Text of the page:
As vice president of marketing for a major propane supplier, Bill Byrne was connected to the industry – not just through the pipelines that carried product to his customers but also to the committees, boards and government agencies that influenced businesses.

It was his quiet, personable demeanor that allowed him to communicate effectively with the bobtail driver or the executive in the boardroom. And when issues arose that begged for direction, he had a special way to lend a hand – and a solution.

“He would sit there quiet and listen, and after he let everybody have their say, he would nail it,” says Charles Sawyer, former owner of Sawyer Gas and an LP Gas Hall of Famer. “He would bring everyone’s thoughts and issues together where everybody agreed with him. I always thought of him to be sneaky smart.”

Working relationships

Byrne, who spent 40 years with Tulsa, Okla.-based Warren Petroleum Co., believes his work with government agencies and the relationships he built with them and other key company officials helped define his career.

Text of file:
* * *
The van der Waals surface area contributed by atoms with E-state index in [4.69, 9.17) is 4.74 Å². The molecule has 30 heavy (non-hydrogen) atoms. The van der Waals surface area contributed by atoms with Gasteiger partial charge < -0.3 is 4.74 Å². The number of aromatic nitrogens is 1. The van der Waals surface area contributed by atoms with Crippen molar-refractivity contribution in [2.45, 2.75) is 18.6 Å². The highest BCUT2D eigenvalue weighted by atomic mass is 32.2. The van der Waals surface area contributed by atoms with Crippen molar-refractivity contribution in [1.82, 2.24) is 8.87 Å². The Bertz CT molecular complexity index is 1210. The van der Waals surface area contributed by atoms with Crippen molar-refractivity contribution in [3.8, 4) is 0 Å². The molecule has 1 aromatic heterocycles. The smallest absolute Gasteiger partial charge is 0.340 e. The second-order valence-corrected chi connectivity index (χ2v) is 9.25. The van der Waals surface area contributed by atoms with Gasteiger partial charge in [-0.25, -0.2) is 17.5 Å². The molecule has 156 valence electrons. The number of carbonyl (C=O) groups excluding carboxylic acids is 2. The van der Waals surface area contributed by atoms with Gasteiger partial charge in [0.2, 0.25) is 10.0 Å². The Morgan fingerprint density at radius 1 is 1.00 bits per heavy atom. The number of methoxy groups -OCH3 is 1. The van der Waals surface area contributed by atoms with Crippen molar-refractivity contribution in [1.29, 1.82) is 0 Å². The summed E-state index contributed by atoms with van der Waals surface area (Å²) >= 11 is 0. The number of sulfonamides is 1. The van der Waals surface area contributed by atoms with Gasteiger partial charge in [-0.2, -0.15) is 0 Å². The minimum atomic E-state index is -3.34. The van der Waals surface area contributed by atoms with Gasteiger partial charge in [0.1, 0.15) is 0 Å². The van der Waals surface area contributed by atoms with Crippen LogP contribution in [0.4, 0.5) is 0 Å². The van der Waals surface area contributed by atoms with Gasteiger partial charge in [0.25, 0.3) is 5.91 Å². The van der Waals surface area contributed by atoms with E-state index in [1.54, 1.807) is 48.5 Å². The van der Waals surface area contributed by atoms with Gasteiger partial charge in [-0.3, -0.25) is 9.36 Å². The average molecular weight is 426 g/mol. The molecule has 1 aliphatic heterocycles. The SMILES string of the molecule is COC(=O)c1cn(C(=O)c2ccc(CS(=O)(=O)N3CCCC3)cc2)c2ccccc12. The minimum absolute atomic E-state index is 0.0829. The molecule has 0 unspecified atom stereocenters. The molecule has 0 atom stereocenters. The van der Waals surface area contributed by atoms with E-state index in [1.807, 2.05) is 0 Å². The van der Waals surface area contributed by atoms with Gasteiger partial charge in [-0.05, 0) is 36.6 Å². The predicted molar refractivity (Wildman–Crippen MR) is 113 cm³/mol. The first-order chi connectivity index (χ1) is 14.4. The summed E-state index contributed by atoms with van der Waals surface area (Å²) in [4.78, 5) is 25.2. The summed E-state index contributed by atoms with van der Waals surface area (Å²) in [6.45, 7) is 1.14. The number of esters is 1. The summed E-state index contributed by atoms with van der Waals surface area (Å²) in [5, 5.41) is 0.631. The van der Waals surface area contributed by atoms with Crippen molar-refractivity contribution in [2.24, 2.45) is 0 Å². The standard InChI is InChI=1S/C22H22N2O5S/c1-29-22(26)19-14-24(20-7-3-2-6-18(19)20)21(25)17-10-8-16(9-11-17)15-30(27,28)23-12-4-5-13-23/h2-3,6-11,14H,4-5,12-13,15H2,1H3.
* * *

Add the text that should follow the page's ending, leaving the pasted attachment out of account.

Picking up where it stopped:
The National Propane Gas Association (NPGA) named Byrne the Bill Hill Award winner in 1992. The honor goes to a propane industry member who has contributed in public affairs at the national, state or local levels.

“I had access to heads of most of these chairmen and presidents of producing companies,” says Byrne, 86, a graduate of Mississippi College and the University of Oklahoma who started working for Warren Petroleum in 1951.

Byrne served in numerous sales roles across the country before becoming a vice president of Warren Petroleum, Chevron’s gas liquids division, in 1977.
One of the more informed industry leaders on gas liquid supplies, Byrne was a regular speaker at industry events during the price control era of the 1970s. He spoke about the “propane dilemma” of the time – the control era’s impact on supply and how companies operated under new regulations.

“Bill was one of the most knowledgeable people in the industry,” says Jim Bertelsmeyer, founder and former CEO of Heritage Propane. “When marketers would get together and questions would come up about supply for the industry, Bill was always the guy they looked to for an educated opinion.”